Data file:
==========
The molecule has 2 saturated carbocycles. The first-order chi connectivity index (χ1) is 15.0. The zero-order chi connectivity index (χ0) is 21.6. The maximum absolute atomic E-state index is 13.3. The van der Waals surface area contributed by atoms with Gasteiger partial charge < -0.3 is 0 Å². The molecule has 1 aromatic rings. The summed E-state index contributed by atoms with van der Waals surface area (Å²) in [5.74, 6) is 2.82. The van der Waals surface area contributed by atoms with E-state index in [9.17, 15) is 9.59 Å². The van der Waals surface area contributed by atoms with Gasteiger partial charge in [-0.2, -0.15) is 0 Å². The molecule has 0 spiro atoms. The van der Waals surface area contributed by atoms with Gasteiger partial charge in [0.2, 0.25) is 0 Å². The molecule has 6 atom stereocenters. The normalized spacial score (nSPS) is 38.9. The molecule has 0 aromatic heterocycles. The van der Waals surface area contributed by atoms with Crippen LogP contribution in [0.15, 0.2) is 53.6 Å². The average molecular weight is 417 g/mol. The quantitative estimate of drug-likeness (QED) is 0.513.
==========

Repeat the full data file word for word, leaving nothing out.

The molecule has 2 saturated carbocycles. The first-order chi connectivity index (χ1) is 15.0. The zero-order chi connectivity index (χ0) is 21.6. The maximum absolute atomic E-state index is 13.3. The van der Waals surface area contributed by atoms with Gasteiger partial charge < -0.3 is 0 Å². The molecule has 1 aromatic rings. The summed E-state index contributed by atoms with van der Waals surface area (Å²) in [5.74, 6) is 2.82. The van der Waals surface area contributed by atoms with E-state index in [9.17, 15) is 9.59 Å². The van der Waals surface area contributed by atoms with Gasteiger partial charge in [-0.2, -0.15) is 0 Å². The molecule has 0 spiro atoms. The van der Waals surface area contributed by atoms with Gasteiger partial charge in [0.2, 0.25) is 0 Å². The molecule has 6 atom stereocenters. The normalized spacial score (nSPS) is 38.9. The molecule has 0 aromatic heterocycles. The van der Waals surface area contributed by atoms with Crippen LogP contribution in [0.15, 0.2) is 53.6 Å². The average molecular weight is 417 g/mol. The quantitative estimate of drug-likeness (QED) is 0.513.